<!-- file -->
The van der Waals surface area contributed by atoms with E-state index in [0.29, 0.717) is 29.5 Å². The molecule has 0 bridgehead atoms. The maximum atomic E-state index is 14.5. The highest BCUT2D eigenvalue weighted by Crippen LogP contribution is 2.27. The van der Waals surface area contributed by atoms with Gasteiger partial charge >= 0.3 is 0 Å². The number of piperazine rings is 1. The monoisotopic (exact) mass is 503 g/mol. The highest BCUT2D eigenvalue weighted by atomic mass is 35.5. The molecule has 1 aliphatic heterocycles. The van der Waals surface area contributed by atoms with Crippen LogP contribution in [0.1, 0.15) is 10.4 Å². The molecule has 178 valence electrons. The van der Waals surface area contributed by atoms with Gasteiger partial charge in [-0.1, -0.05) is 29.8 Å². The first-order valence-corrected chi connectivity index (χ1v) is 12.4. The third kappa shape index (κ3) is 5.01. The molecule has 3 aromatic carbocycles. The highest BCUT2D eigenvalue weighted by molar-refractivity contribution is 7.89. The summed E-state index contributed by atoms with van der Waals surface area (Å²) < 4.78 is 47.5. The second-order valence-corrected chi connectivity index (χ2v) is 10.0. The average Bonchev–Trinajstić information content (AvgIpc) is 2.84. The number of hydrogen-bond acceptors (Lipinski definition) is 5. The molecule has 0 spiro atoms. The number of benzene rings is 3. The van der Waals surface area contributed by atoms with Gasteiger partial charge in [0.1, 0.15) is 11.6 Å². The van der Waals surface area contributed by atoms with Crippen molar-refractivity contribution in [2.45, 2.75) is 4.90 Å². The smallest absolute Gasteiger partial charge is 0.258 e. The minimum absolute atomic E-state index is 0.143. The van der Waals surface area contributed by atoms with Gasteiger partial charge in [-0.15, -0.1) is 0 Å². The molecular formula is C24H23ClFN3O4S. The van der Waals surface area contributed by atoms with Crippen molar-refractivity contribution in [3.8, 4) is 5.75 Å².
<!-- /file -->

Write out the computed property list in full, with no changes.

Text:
The van der Waals surface area contributed by atoms with E-state index in [0.29, 0.717) is 29.5 Å². The molecule has 0 bridgehead atoms. The maximum atomic E-state index is 14.5. The highest BCUT2D eigenvalue weighted by Crippen LogP contribution is 2.27. The van der Waals surface area contributed by atoms with Gasteiger partial charge >= 0.3 is 0 Å². The number of piperazine rings is 1. The monoisotopic (exact) mass is 503 g/mol. The highest BCUT2D eigenvalue weighted by atomic mass is 35.5. The molecule has 1 aliphatic heterocycles. The van der Waals surface area contributed by atoms with Crippen LogP contribution in [0.1, 0.15) is 10.4 Å². The molecule has 178 valence electrons. The van der Waals surface area contributed by atoms with Gasteiger partial charge in [-0.1, -0.05) is 29.8 Å². The first-order valence-corrected chi connectivity index (χ1v) is 12.4. The third kappa shape index (κ3) is 5.01. The molecule has 3 aromatic carbocycles. The highest BCUT2D eigenvalue weighted by molar-refractivity contribution is 7.89. The summed E-state index contributed by atoms with van der Waals surface area (Å²) < 4.78 is 47.5. The second-order valence-corrected chi connectivity index (χ2v) is 10.0. The average Bonchev–Trinajstić information content (AvgIpc) is 2.84. The number of hydrogen-bond acceptors (Lipinski definition) is 5. The molecule has 0 spiro atoms. The number of benzene rings is 3. The van der Waals surface area contributed by atoms with Gasteiger partial charge in [0.1, 0.15) is 11.6 Å². The van der Waals surface area contributed by atoms with Crippen molar-refractivity contribution in [2.45, 2.75) is 4.90 Å². The smallest absolute Gasteiger partial charge is 0.258 e. The minimum absolute atomic E-state index is 0.143. The van der Waals surface area contributed by atoms with Gasteiger partial charge in [-0.15, -0.1) is 0 Å². The molecular formula is C24H23ClFN3O4S. The van der Waals surface area contributed by atoms with Crippen molar-refractivity contribution in [3.8, 4) is 5.75 Å².